Christmas morning. What a thing! The children dug into their stockings long before we started opening gifts. One of the first presents Grace opened contained these beautiful hair clips. She doesn't need a mirror to perfect this style! And just look at that face... wanna guess how much sugar she's had?
When she lost her other front tooth a few days ago, you know what song we taught her...

Toby and Lynae received a joint gift. "Uh... Mom, it's Norton Utilities. Isn't Norton that stuff you'll never put on any of our computers?"
"Oh, whew! It's just the box. Look at these amazingly awesome compasses we got instead!"
Here's our ragtag bunch at the end of the day. This picture tells a dozen stories, not all of them blogworthy. But get a load of that weird patch on Mike aka Camo Boy's head.
That's not Photoshop, folks. It's Curad.

Let me back up, just for a sec. For many years, the unique nature of our family has required that we take a break in the middle of opening Christmas gifts. But we're making progress. This year when things were getting out of hand I mentioned taking a break, but we recovered (snicker) and kept going.

Five minutes later, Lynae brought over a gift for her and me and began to open it. As she did, Michael darted away. A split second later, I heard a thud in the next room. Mike aka The Storyteller came back, holding his head. "Ow, ow. I was just walking along, and I bumped into something." Uh-huh... turns out, in that split second he ran through the dining room, around the corner, through the foyer, and up the stairs, where he slipped and hit his head on the newel.

We then took a 10 minute break while we cleaned up the blood trail, assessed the damage, and ran through the likely scenario if we drove him to the ER, got the 2-3 stitches in his forehead, and returned home to the rest of Christmas. Then I replayed in my mind the portion of the drive where I second guess my decision to make the trip to the ER, stop speeding, and wonder if I should turn around and get out the butterfly bandages instead. (For the locals: It starts at the cemetery on 43 and ends at Two Sons Road, by which time I have cell reception and have gotten necessary assurance from my dear husband that we are, indeed, doing the right thing.)

We've gone in about a half dozen times over the years. Each time, the doctor agrees it's an "iffy" sort of wound, but it's good that we came in for this reason or that (or that or that). Today, we decided that this was one wound that would do just as well with home care as it would with stitches. Sure, stitches might leave a less noticeable scar. But on the forehead of a rough and tumble young man, a scar does not seem inappropriate. So I patched the boy up, and covered it all with a honkin' bandage.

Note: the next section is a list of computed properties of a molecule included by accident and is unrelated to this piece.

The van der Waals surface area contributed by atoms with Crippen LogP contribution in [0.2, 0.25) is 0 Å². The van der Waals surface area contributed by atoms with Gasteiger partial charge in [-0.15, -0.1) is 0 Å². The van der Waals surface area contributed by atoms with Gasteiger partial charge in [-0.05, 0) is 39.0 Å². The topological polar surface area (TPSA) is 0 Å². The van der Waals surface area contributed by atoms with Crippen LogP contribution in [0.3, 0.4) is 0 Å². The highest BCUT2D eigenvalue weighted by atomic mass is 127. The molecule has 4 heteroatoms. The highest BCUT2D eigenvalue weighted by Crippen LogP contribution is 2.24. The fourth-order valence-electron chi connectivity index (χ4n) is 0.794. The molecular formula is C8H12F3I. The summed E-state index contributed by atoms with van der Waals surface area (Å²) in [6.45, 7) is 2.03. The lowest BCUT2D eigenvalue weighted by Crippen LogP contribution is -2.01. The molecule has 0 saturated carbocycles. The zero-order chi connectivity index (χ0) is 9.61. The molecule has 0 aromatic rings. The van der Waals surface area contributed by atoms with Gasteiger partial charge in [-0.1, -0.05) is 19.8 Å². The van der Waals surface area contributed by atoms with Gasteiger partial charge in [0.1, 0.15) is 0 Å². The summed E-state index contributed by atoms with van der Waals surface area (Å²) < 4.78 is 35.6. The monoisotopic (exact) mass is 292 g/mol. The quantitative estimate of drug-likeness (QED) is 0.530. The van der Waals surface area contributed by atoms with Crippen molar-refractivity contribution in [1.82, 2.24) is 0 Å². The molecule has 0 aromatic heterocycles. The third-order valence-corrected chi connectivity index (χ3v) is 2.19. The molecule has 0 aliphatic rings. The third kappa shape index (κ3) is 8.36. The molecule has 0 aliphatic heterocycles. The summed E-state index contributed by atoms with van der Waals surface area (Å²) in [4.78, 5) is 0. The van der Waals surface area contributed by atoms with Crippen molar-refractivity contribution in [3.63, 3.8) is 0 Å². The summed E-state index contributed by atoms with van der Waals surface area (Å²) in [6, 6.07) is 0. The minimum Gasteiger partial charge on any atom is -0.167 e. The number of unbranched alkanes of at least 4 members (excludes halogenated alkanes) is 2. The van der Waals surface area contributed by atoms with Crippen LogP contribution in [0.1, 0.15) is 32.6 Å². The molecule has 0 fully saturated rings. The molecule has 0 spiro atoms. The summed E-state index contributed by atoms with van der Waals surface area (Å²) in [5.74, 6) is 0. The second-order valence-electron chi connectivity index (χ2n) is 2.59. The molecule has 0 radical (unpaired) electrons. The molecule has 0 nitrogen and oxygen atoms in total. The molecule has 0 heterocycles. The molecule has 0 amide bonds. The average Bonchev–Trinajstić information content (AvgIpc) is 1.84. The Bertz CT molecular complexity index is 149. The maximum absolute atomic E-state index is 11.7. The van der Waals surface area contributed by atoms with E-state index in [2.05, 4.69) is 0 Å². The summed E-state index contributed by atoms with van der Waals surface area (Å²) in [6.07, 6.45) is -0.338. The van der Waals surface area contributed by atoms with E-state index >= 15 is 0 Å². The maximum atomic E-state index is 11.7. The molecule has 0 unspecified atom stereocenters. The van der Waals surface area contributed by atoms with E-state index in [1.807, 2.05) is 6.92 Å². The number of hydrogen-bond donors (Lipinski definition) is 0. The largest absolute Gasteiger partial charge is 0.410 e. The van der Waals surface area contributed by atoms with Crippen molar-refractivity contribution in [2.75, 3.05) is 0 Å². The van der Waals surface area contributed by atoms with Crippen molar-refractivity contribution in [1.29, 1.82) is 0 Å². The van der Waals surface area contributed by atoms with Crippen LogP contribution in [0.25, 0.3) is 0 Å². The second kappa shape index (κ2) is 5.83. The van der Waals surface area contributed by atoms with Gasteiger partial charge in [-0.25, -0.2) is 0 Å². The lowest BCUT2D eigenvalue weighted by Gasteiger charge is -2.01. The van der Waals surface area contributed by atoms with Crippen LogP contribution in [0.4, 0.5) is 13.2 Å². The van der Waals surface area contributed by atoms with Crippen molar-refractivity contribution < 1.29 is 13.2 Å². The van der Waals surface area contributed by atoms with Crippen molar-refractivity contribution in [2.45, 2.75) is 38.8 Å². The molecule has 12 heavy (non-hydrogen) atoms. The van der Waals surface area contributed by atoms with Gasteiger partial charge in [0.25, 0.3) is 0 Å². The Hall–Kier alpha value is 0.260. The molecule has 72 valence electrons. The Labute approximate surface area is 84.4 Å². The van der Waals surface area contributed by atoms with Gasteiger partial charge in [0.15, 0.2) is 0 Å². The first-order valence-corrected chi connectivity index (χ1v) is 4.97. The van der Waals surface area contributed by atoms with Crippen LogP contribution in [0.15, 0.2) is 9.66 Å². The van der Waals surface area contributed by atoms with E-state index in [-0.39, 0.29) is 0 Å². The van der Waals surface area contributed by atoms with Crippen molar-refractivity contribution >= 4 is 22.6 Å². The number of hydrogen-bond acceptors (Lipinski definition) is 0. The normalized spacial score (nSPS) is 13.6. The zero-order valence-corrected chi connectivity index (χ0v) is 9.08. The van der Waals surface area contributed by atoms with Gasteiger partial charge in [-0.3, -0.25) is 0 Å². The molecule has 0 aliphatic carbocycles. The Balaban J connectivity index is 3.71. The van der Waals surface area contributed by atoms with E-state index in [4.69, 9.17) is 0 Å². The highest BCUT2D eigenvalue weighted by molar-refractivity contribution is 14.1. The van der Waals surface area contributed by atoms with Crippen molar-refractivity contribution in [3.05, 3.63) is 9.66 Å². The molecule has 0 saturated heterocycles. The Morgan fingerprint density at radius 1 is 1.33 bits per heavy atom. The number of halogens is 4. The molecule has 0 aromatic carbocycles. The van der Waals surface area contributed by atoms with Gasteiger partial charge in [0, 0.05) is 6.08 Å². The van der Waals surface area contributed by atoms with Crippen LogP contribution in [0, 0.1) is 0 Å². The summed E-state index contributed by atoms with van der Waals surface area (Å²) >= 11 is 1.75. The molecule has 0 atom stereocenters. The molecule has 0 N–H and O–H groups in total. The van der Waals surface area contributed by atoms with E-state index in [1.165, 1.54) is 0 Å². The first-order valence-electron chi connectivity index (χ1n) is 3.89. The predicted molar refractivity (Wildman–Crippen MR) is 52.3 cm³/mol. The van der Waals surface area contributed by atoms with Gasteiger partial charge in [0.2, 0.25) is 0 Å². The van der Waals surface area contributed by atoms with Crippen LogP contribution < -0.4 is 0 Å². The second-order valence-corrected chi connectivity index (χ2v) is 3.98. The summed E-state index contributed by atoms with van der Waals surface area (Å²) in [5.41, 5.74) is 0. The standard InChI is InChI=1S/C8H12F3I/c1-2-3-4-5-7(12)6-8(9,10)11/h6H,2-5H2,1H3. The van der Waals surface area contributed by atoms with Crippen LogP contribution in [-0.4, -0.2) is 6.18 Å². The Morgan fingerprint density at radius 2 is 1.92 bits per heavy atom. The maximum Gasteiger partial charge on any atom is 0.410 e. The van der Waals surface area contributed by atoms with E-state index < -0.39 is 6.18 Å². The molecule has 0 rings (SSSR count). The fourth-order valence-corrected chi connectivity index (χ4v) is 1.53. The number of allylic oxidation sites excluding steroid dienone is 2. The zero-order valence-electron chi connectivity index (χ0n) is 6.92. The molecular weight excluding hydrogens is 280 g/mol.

We returned to the living room to continue opening gifts. Lynae finished unwrapping the book we'd received: Natural First Aid. How timely is that?! I quickly checked the Table of Contents for anything glaringly appropriate... ah! The Recovery Position! Turning to page 18, I was able to see that Michael had naturally chosen to lie on the floor in a very similar position. We adjusted him to match the illustration, and then were able to carry on with the rest of the gift opening.

As you can see from the photo above, he is recovering nicely. Well, we don't know about the dreaded scar yet. But I'm sure he'll be fine. Heck, even with that bandage, he looks better than some of us at the end of the day.

Thursday, December 25

Merry Christmas!

I hope your Christmas was full of blessings.

I will be spending the next week preparing for a fresh start with the new year. My shopping list includes Hefty bags for the clutter we've been overlooking that's got to go. The dusting that's been put off for too long (you know, in those rooms that didn't get the Christmas makeover) can now take place -- tissues have been restocked.

And I have a great blog entry in the works, chock full of pictures.

By the way, Ree's Christmas Rum Cake... yum. Just thought you should know.

Wednesday, December 17


Well, it's that time of year when the weather turns cold, road conditions get bad, and everyone is out and about. With parties to attend, gifts to buy and wrap, treats to make, and decorations to hang, most people have little time left to spend enjoying a mug of hot chocolate as they watch the snow fall. Many people become so involved with commercial things that they don't enjoy what we naturally have.